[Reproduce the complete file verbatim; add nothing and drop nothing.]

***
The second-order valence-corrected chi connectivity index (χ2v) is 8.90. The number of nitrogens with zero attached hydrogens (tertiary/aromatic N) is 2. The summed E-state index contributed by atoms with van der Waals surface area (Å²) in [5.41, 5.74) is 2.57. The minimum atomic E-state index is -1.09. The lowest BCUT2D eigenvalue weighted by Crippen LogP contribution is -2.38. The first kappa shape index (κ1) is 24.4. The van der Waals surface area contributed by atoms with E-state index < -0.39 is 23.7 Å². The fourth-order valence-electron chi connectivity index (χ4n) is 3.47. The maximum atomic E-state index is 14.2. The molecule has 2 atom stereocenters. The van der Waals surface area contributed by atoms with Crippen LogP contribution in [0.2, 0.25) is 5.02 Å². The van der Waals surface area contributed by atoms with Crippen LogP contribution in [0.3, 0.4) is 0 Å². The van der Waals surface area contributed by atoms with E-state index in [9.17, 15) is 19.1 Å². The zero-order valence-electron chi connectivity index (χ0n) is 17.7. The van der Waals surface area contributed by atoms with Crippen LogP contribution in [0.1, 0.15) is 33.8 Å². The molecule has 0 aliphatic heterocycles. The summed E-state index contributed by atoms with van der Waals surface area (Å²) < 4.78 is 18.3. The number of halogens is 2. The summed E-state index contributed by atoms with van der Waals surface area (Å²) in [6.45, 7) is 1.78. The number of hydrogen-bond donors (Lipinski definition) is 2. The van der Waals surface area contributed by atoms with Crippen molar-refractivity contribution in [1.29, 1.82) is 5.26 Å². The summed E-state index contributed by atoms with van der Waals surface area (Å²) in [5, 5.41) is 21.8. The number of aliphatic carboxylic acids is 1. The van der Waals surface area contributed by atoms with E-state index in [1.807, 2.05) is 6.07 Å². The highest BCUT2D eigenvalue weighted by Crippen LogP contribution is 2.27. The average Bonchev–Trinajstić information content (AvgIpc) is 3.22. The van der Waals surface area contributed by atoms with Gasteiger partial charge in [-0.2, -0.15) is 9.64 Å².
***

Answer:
The second-order valence-corrected chi connectivity index (χ2v) is 8.90. The number of nitrogens with zero attached hydrogens (tertiary/aromatic N) is 2. The summed E-state index contributed by atoms with van der Waals surface area (Å²) in [5.41, 5.74) is 2.57. The minimum atomic E-state index is -1.09. The lowest BCUT2D eigenvalue weighted by Crippen LogP contribution is -2.38. The first kappa shape index (κ1) is 24.4. The van der Waals surface area contributed by atoms with E-state index < -0.39 is 23.7 Å². The fourth-order valence-electron chi connectivity index (χ4n) is 3.47. The maximum atomic E-state index is 14.2. The molecule has 2 atom stereocenters. The van der Waals surface area contributed by atoms with Crippen LogP contribution in [0.2, 0.25) is 5.02 Å². The van der Waals surface area contributed by atoms with Crippen LogP contribution in [0.3, 0.4) is 0 Å². The van der Waals surface area contributed by atoms with E-state index in [9.17, 15) is 19.1 Å². The zero-order valence-electron chi connectivity index (χ0n) is 17.7. The van der Waals surface area contributed by atoms with Crippen LogP contribution in [0.1, 0.15) is 33.8 Å². The molecule has 0 aliphatic heterocycles. The summed E-state index contributed by atoms with van der Waals surface area (Å²) < 4.78 is 18.3. The number of halogens is 2. The summed E-state index contributed by atoms with van der Waals surface area (Å²) in [6.45, 7) is 1.78. The number of hydrogen-bond donors (Lipinski definition) is 2. The van der Waals surface area contributed by atoms with Crippen molar-refractivity contribution in [1.29, 1.82) is 5.26 Å². The summed E-state index contributed by atoms with van der Waals surface area (Å²) in [5, 5.41) is 21.8. The number of aliphatic carboxylic acids is 1. The van der Waals surface area contributed by atoms with E-state index in [1.807, 2.05) is 6.07 Å². The highest BCUT2D eigenvalue weighted by Crippen LogP contribution is 2.27. The average Bonchev–Trinajstić information content (AvgIpc) is 3.22. The van der Waals surface area contributed by atoms with Gasteiger partial charge in [-0.2, -0.15) is 9.64 Å².